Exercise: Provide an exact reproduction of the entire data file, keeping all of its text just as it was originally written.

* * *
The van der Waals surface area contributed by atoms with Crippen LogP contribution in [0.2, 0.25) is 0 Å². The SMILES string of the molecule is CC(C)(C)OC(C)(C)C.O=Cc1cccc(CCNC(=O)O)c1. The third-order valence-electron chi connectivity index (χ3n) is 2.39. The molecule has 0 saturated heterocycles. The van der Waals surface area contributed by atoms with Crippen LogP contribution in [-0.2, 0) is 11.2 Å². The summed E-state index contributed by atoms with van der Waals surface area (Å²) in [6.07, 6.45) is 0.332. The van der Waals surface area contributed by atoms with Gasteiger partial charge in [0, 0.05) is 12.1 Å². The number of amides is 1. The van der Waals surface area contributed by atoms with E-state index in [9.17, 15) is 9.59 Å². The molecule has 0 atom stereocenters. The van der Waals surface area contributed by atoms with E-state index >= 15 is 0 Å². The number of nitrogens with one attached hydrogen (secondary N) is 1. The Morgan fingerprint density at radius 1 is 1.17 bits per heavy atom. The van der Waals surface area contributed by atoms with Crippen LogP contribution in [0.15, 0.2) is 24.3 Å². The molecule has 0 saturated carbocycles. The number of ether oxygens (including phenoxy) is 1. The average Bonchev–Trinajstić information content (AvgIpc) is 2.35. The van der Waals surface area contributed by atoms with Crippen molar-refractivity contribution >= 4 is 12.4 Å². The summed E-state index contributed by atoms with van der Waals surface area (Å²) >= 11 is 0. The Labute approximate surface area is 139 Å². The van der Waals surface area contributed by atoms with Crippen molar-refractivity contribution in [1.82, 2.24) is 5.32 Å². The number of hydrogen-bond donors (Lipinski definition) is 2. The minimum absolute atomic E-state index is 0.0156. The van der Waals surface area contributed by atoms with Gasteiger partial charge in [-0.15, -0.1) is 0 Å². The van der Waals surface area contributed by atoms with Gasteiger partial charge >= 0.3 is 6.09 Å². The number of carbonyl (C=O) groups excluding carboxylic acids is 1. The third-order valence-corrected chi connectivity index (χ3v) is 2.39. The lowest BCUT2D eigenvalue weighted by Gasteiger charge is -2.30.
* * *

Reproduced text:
The van der Waals surface area contributed by atoms with Crippen LogP contribution in [0.2, 0.25) is 0 Å². The SMILES string of the molecule is CC(C)(C)OC(C)(C)C.O=Cc1cccc(CCNC(=O)O)c1. The third-order valence-electron chi connectivity index (χ3n) is 2.39. The molecule has 0 saturated heterocycles. The van der Waals surface area contributed by atoms with Crippen LogP contribution in [-0.2, 0) is 11.2 Å². The summed E-state index contributed by atoms with van der Waals surface area (Å²) in [6.07, 6.45) is 0.332. The van der Waals surface area contributed by atoms with Gasteiger partial charge in [0, 0.05) is 12.1 Å². The number of amides is 1. The van der Waals surface area contributed by atoms with E-state index in [9.17, 15) is 9.59 Å². The molecule has 0 atom stereocenters. The van der Waals surface area contributed by atoms with E-state index >= 15 is 0 Å². The number of nitrogens with one attached hydrogen (secondary N) is 1. The Morgan fingerprint density at radius 1 is 1.17 bits per heavy atom. The van der Waals surface area contributed by atoms with Crippen LogP contribution in [0.15, 0.2) is 24.3 Å². The molecule has 0 saturated carbocycles. The number of ether oxygens (including phenoxy) is 1. The average Bonchev–Trinajstić information content (AvgIpc) is 2.35. The van der Waals surface area contributed by atoms with Crippen molar-refractivity contribution >= 4 is 12.4 Å². The summed E-state index contributed by atoms with van der Waals surface area (Å²) >= 11 is 0. The Labute approximate surface area is 139 Å². The van der Waals surface area contributed by atoms with Crippen molar-refractivity contribution in [1.82, 2.24) is 5.32 Å². The number of hydrogen-bond donors (Lipinski definition) is 2. The minimum absolute atomic E-state index is 0.0156. The van der Waals surface area contributed by atoms with Gasteiger partial charge in [-0.15, -0.1) is 0 Å². The van der Waals surface area contributed by atoms with Gasteiger partial charge >= 0.3 is 6.09 Å². The number of carbonyl (C=O) groups excluding carboxylic acids is 1. The third-order valence-corrected chi connectivity index (χ3v) is 2.39. The lowest BCUT2D eigenvalue weighted by Gasteiger charge is -2.30.